Ga. Priest to Admit to Md. Abuses during '70s
The Rev. Wayland Y. Brown, 59, who was assigned to the Diocese of Savannah, Ga., before his arrest in June, is being held in the Montgomery County jail. The Montgomery state's attorney's office said in a court filing Tuesday that Brown has agreed to plead guilty on Nov. 19 to one count each of felony child abuse and battery.
In March, a 41-year-old Gaithersburg man told prosecutors that he had been sexually abused by Brown for three years when he was a teenager attending St. Rose of Lima Church, State's Attorney Douglas F. Gansler said. The man told prosecutors that he came forward with the allegations because he felt authorities would be inclined to believe him, in light of the sexual abuse scandal that has rocked the Catholic Church in the United States this year.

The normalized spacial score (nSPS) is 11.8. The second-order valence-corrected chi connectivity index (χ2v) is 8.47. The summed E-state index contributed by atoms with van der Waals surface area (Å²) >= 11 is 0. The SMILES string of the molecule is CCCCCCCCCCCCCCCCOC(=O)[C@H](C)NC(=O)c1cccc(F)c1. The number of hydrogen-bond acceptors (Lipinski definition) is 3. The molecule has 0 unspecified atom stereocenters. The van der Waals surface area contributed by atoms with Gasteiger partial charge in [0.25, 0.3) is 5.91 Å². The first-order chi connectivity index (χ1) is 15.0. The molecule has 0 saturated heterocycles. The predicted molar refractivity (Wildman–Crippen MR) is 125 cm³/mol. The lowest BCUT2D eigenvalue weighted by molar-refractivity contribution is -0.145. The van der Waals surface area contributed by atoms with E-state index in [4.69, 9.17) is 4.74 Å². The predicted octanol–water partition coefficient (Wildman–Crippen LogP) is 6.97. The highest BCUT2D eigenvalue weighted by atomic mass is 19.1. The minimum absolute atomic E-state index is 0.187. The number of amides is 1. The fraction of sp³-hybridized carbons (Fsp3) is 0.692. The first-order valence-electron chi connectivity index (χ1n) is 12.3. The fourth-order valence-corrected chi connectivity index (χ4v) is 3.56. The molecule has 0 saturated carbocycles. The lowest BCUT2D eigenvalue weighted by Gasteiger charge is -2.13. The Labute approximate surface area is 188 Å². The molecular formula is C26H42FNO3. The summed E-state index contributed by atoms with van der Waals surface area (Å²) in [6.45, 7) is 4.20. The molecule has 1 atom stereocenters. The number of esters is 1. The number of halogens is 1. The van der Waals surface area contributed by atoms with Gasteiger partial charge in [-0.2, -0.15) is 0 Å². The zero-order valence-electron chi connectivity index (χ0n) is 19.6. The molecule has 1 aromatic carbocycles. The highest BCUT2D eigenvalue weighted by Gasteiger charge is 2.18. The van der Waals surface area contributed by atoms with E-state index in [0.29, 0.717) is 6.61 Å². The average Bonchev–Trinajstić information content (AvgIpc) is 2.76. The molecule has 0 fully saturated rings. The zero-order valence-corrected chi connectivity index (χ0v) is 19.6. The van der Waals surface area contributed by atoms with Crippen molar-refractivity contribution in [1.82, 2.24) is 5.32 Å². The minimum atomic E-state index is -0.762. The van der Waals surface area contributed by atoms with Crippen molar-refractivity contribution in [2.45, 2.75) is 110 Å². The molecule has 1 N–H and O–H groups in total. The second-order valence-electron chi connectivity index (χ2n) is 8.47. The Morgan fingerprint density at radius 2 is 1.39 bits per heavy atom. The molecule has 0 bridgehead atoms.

Gansler said that police later interviewed the man's brother, now 39, who also alleged that Brown had abused him in the 1970s. Brown was then a student at Catholic University and Washington Theological College in the District.
"You're dealing with victims who have spent years and years trying to grapple with what happened to them as a child," Gansler said yesterday. "They're elated that they're not going to have to go through a public trial. He's accepting responsibility, and he's going to be held accountable."
Brown could be sentenced to up to 15 years in prison on the child abuse charge. The battery charge carries no specific penalty.
Paul F. Kemp, Brown's attorney, did not return a telephone message yesterday seeking comment on the case.
According to court documents, authorities based the charges against Brown not only on the alleged victims' recollections, but also on incriminating remarks made by Brown during a recent telephone conversation with the 41-year-old man that was monitored by police.
Brown has not worked in "active ministry" since 1988, when he was removed as associate pastor of St. James Parish in Savannah, the diocese there said in June, at the time of Brown's arrest. The diocese said that he was removed because of "personality issues," not criminal misconduct, but that he was still receiving income and retirement benefits.
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